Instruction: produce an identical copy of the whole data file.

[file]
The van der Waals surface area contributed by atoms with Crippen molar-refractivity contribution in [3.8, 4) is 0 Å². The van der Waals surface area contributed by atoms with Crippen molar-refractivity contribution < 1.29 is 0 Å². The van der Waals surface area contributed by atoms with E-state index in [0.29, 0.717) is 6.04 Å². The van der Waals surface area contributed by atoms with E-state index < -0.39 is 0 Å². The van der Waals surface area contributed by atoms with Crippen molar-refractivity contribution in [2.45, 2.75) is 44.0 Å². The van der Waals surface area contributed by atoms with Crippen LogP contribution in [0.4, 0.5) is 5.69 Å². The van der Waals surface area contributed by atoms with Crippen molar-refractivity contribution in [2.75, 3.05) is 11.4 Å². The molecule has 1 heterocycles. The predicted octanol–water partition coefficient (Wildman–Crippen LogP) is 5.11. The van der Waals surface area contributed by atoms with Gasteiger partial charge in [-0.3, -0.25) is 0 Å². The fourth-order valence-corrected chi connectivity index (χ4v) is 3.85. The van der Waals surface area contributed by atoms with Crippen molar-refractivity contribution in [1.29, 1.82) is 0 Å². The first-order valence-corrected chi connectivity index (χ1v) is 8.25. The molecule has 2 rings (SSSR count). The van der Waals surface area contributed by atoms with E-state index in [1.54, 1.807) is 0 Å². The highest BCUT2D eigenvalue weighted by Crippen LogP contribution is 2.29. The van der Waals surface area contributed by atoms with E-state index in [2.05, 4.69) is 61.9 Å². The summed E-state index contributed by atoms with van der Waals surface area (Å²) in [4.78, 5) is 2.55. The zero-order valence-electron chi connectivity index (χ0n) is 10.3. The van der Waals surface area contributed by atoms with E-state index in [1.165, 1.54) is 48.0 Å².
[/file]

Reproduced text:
The van der Waals surface area contributed by atoms with Crippen molar-refractivity contribution in [3.8, 4) is 0 Å². The van der Waals surface area contributed by atoms with Crippen molar-refractivity contribution < 1.29 is 0 Å². The van der Waals surface area contributed by atoms with E-state index in [0.29, 0.717) is 6.04 Å². The van der Waals surface area contributed by atoms with E-state index < -0.39 is 0 Å². The van der Waals surface area contributed by atoms with Crippen molar-refractivity contribution in [2.45, 2.75) is 44.0 Å². The van der Waals surface area contributed by atoms with Crippen LogP contribution in [0.4, 0.5) is 5.69 Å². The van der Waals surface area contributed by atoms with Crippen molar-refractivity contribution in [2.75, 3.05) is 11.4 Å². The molecule has 1 heterocycles. The predicted octanol–water partition coefficient (Wildman–Crippen LogP) is 5.11. The van der Waals surface area contributed by atoms with Gasteiger partial charge in [-0.3, -0.25) is 0 Å². The fourth-order valence-corrected chi connectivity index (χ4v) is 3.85. The van der Waals surface area contributed by atoms with Crippen molar-refractivity contribution in [1.29, 1.82) is 0 Å². The first-order valence-corrected chi connectivity index (χ1v) is 8.25. The molecule has 2 rings (SSSR count). The van der Waals surface area contributed by atoms with E-state index in [1.54, 1.807) is 0 Å². The highest BCUT2D eigenvalue weighted by Crippen LogP contribution is 2.29. The van der Waals surface area contributed by atoms with E-state index in [2.05, 4.69) is 61.9 Å². The summed E-state index contributed by atoms with van der Waals surface area (Å²) in [4.78, 5) is 2.55. The zero-order valence-electron chi connectivity index (χ0n) is 10.3. The van der Waals surface area contributed by atoms with E-state index in [1.165, 1.54) is 48.0 Å².